In a voice betraying all attempts to feign complacency, I said, ‘ My sister’s dead.’
Death renders comedy mute.
How did she die? I had thought it was silly for people to ask this about someone who had died. Family members of the victims of a plane crash, relatives of people who died in combat, they all want to know how their loved one died, as though the manner of dying is more important than death in itself. But after the death of my sister, I came to believe that there’s a certain significance to how a person dies. How did she die? I have had to explain this countless number of times. Sometimes to people who didn’t really ask.
Here’s how she died: she was stricken by a heavy piece of metal from a parked truck. The metal hit her neck, fracturing her hyoid bone , damaging her trachea. Her brain most probably was deprived of oxygen for about an hour before someone finally ‘found’ her body. She probably suffocated to death.
I use the word ‘probably’ because we don’t really know the particular details about how she died. We just found her lying there, with the metal on her neck, her face swollen, her tongue sticking out, a gruesome image to behold. But there was no blood. No, there was no blood. Thank God for small favors.
Was her death an accident? Or was it suicide? Did she intentionally dislodge that piece of metal knowing that it would kill her? Had she wanted to die? Nietchze recommends a voluntary death, a death which comes because we wish for it. Had she wished for death?
People say that she was depressed a few weeks before she died. They say that she was seen standing on the balcony, looking morose, contemplating her life. Or perhaps she was contemplating her death? I do not know whether she really wanted to die. What I do know is that there are easier ways to kill yourself.
In med school, we were taught how to notify family members that their loved one is dead. Find a secluded spot. Make sure they are sitting down. Do not use vague expressions like ‘ passed away’ or ‘ no longer with us’. Be direct. Tell them that their loved one is dead. But as much you are to be direct, you are also to be compassionate.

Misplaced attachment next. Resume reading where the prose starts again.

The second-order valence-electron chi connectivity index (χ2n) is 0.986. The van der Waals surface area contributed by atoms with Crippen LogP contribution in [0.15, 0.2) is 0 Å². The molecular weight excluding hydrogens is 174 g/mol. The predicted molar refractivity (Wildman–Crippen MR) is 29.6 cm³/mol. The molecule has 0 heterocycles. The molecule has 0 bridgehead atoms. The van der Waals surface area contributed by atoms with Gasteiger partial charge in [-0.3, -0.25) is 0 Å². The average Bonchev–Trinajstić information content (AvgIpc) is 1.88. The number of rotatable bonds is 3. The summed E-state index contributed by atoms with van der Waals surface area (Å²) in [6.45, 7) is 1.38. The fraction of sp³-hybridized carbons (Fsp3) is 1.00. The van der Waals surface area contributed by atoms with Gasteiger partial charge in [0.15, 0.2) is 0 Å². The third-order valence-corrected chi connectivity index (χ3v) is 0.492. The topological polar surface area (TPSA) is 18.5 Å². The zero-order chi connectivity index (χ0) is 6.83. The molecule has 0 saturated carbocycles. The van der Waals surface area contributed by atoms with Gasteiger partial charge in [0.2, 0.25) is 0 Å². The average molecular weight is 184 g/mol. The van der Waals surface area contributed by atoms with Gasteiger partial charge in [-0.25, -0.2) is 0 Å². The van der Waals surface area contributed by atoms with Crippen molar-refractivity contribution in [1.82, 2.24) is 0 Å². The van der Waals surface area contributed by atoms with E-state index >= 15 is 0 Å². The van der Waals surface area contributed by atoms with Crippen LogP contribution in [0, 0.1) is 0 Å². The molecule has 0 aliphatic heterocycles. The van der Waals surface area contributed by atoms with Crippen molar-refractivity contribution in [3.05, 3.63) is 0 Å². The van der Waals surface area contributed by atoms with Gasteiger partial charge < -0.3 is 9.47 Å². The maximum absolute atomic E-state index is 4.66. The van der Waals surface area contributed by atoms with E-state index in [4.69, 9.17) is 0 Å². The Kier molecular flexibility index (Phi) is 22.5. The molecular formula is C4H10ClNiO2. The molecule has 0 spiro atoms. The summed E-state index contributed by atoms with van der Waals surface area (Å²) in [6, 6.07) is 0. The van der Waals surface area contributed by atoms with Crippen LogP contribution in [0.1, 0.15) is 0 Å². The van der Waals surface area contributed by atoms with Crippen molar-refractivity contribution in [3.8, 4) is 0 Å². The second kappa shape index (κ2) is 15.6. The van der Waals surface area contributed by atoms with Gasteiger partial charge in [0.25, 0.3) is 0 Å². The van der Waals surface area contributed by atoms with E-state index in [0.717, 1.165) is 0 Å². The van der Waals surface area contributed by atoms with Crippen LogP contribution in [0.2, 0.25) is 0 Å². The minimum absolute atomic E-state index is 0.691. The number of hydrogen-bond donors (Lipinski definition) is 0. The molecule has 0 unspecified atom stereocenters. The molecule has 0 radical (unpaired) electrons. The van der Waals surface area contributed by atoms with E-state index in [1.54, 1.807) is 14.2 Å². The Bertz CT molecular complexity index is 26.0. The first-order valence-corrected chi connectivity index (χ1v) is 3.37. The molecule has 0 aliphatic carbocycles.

Writing is the only way I know to grieve properly. I cry letters; I weep words. I waddle in this pool of letters, in this ocean of words. And I take whatever comfort they might offer.
Death takes something from us, a pound of flesh, a piece of our soul. How do we regain that which has been lost? This is the heart of the matter when it comes to dealing with grief, that we are forever yearning for that which we will never behold. If all grief must come to an end, then what brings about this ending? What engenders it? And how is it sustained even when we are staring far into the horizon to glimpse the one we have lost? Perhaps the only true ending to bereavement is our own ending, for all who grieve for the dead must one day face their own death.
My younger brother has let me know that he is no stranger to death, deaths both sudden and slow. He speaks of the boy who went swimming with friends and drowned. He speaks of the man who was cut into half when a truck ran over him. He speaks of the boy who fell from a height, cracking his skull on impact, splashing blood and brain matter on the gravel. He speaks of those who met a violent death, those who were yanked out of this world with a certain forcefulness, a certain brutality. On slow death, he tells me that he has been present during the solemn passing of a distant relative. It is less gory, he tells me, but there’s also something heart-breaking about seeing someone take their final breath.
Before the death of a loved one all deaths seem distant to us. I vividly recall, while growing up, memories of distant deaths. When I was about eleven, there was a death which happened just a few blocks away from our house, a young lady who was raped and murdered. Her body was found by the side of the road, stripped of essential clothing. When I was about thirteen, one of our neighbors adopted a child whose biological parents had died. The adoptive parents had been together for many years without a child, perhaps that was why the man had taken up drinking, perhaps that was why the woman grew forlorn. But the coming of the adopted child, a bright little girl they called Kosi, lit up their world. Kosi brought laughter to their lives. However, shortly after Kosi’s arrival, the man’s drinking buddy died, then a short while later, the man died. The woman had not yet even mourned her husband for a year before she too died. I could remember the day they took away the woman’s corpse, the last living adult in the house. I watched this family live and I watched them die. The intrigue of observing distant deaths.